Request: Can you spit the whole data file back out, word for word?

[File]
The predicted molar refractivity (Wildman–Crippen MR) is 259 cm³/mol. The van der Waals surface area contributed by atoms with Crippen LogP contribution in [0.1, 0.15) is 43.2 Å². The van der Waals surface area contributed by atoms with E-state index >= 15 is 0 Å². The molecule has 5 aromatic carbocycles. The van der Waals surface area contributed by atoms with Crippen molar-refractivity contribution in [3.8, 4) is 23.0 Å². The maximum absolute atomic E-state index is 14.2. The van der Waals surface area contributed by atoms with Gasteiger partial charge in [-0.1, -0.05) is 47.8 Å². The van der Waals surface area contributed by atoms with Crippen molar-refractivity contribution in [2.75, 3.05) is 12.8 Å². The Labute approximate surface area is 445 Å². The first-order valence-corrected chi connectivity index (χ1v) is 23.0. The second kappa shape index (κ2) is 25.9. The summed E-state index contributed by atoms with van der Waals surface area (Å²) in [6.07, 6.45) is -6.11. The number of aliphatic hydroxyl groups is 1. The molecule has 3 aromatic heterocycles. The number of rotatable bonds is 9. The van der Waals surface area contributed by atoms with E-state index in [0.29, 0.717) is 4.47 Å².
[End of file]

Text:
The predicted molar refractivity (Wildman–Crippen MR) is 259 cm³/mol. The van der Waals surface area contributed by atoms with Crippen LogP contribution in [0.1, 0.15) is 43.2 Å². The van der Waals surface area contributed by atoms with E-state index >= 15 is 0 Å². The molecule has 5 aromatic carbocycles. The van der Waals surface area contributed by atoms with Crippen molar-refractivity contribution in [3.8, 4) is 23.0 Å². The maximum absolute atomic E-state index is 14.2. The van der Waals surface area contributed by atoms with Gasteiger partial charge in [-0.1, -0.05) is 47.8 Å². The van der Waals surface area contributed by atoms with Crippen molar-refractivity contribution in [2.75, 3.05) is 12.8 Å². The Labute approximate surface area is 445 Å². The first-order valence-corrected chi connectivity index (χ1v) is 23.0. The second kappa shape index (κ2) is 25.9. The summed E-state index contributed by atoms with van der Waals surface area (Å²) in [6.07, 6.45) is -6.11. The number of aliphatic hydroxyl groups is 1. The molecule has 3 aromatic heterocycles. The number of rotatable bonds is 9. The van der Waals surface area contributed by atoms with E-state index in [0.29, 0.717) is 4.47 Å².